Rittners School Of Floral Design
In Boston Presents....

How To Make A Simple Contemporary Vase Arrangement

Most American flower shops today are capable of doing both traditional as well as contemporary floral art.

Traditional floral designing is characterized as having greater quantities of flowers, more foliage, etc. Contemporary floral art generally uses less materials, but makes greater use of space. Contemporary floral design tends to mix unusual combinations of things together. It has the feeling of Oriental style floral designing, yet it is distinctively Western.

This is a good example of a simple contemporary floral design. As you look at it you notice that the design doesn't use a great quantity of material, yet it is quite large. Although positive space is filled with the floral materials, there is a great deal of space in between the floral segments of the design. (Floral artists like to give these "voids" a fancy name. They call it "negative space." It sounds quite profound anyhow!!)

To make this design we have deliberately chosen materials that are both easy to get and to use. Try it! You'll find that you can create very distinctive floral designs using this style and approach, that will impress your friends & relatives. And best of all, they are quite easy to make!!!!

What You Will Need

  • Container
  • 3/4 block of foam
  • 7 Carnations
  • 1/2 bunch of miniature carnations
  • A little statice
  • 5 strelitzia leaves
  • Spanish moss

  • We start this design by placing our piece of foam into a container. The base that we are using is a plastic one that is relatively inexpensive. Note that at one time a plastic utility container was generally a very plain white, green or clear dish. Today, however, there are many inexpensive plastic containers that have very stylish shapes & come in a wide variety of colors. If using plastic, be sure to weigh the base down to avoid a balance problem. If you are using a ceramic or other heavier base that is not an issue.

    Let's start with some of our dried materials. The rather strange looking materials you see in the picture are dried strelitzia leaves. Yes that's right, they are strelitzia, otherwise known as "bird of paradise." (You should be able to get dried strelitzia leaves from your local florist.) Strelitzia or bird of paradise flower is the very popular exotic flower that looks something like a bird, (The flowers are orange with a touch of blue). Anyhow, they take the leaves, dry them, and sell them separately. The strelitzia leaves have an interesting texture & provide a very unusual parchment-like effect. These are dyed and sold in a wide variety of colors.

    In our design today we have chosen some red violet leaves that go well with the color of the container. We have placed three of our dried strelitzia leaves into the center of the design, staggering the heights. Two additional strelitzia leaves are placed into the right side of the foam. These have been cut shorter, and the rest of their stems have been inserted into the left side of the foam. The design gives the illusion that each of the two bottom strelitzia leaves has been placed through the foam with the heads on the right, and the stems going out through the left.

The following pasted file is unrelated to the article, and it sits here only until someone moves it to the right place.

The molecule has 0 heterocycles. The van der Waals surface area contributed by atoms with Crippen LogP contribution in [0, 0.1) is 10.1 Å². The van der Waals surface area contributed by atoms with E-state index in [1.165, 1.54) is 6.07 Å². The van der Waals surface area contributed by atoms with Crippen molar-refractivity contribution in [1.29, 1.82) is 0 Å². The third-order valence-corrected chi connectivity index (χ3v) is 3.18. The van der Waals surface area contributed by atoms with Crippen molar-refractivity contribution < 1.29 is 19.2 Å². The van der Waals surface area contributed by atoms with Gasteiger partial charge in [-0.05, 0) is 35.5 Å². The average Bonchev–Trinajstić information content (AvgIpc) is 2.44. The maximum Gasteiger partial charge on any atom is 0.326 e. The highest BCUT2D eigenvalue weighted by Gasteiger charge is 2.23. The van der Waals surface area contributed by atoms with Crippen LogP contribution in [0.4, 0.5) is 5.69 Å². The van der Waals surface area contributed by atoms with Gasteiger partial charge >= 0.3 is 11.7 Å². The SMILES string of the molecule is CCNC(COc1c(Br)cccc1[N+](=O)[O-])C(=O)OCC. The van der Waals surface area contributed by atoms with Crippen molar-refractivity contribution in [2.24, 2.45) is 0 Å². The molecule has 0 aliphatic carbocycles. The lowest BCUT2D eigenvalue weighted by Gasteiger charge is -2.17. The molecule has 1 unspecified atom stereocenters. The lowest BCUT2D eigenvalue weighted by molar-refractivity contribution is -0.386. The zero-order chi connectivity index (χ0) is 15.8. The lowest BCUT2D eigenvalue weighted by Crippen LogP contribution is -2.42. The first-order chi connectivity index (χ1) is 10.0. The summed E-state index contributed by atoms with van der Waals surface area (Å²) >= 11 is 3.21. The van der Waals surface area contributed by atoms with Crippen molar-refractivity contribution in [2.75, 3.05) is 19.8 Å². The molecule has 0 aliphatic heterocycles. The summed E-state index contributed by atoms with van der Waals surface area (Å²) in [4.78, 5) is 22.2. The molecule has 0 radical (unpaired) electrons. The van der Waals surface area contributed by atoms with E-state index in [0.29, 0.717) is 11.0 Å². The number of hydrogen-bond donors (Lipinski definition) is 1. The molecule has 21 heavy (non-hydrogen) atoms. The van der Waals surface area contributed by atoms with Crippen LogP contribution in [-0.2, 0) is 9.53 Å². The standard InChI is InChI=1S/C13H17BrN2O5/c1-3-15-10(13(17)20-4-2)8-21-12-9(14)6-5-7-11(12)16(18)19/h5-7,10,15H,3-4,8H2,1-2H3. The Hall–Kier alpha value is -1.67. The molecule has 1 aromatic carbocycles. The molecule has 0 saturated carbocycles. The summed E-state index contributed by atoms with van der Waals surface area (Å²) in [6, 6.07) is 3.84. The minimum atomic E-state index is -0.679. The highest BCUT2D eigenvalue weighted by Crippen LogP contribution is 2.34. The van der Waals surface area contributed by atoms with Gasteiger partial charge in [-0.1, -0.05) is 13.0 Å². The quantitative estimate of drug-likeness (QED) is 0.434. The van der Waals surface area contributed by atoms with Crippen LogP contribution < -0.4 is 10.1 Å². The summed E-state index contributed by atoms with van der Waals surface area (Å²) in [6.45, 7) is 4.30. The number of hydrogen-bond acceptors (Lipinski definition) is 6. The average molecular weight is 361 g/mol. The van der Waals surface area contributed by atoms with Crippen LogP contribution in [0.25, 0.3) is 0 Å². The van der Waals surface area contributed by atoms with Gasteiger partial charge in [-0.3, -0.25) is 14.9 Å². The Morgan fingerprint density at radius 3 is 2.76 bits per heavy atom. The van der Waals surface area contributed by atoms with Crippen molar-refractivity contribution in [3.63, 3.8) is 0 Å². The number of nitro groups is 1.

Place spanish moss purchased from your local flower shop loosely around the base. The spanish moss covers the mechanics. We hold it in place with some small pieces of florist wire bent into U shapes.

    The dried materials created the overall form of the design. Now it's time to start filling in. Let's take some of our carnations, and create a gentle crescent as shown in the illustration at the left. Only seven flowers are needed, yet they are quite effective visually

    This illustrates several key features of contemporary floral art. In this design we are mixing both live and dried materials. Contemporary floral design often combines unusual or different combinations of materials.

    Also notice that we are mixing two lines here--the tipped triangle that is formed by the dried strelitzia leaves & the crescent formed by the carnations. This creates additional interest for the easy flow of the curving crescent is in marked contrast to the more formal linear triangular shape.

    The design is pretty but still rather sparse. So let's take some miniature carnations and fill in between the carnations. As we go down towards the base, particularly in the bottom focal area, we fill in with a few minis. This is important for it creates the visual weight that the design needs at the baseline. A few mini carnations are extended to the bottom left and right, creating a smaller triangle within the overall larger unit.

    A few pieces of statice provide variety and contrast of texture down near the baseline of the design.

    This is a design meant to be viewed on one side. It would be very effective in an entry hall, or on a side table. Although we used carnations in this example we could vary the mood and price of the design by substituting yarrow, roses, gerbera or stargazer lilies. In place of the miniature carnations, consider the use of button poms, starburst poms, dendrobium orchids, or sweetheart roses.

    We hope that you really enjoyed this brief floral design lesson. At Rittners Floral School in Boston we provide floral design instruction that includes a wide range of different styles and techniques. Please come and take one of our hands-on workshop programs!!

  • Rittners Floral Education Center returns you to our Floral Education Center.

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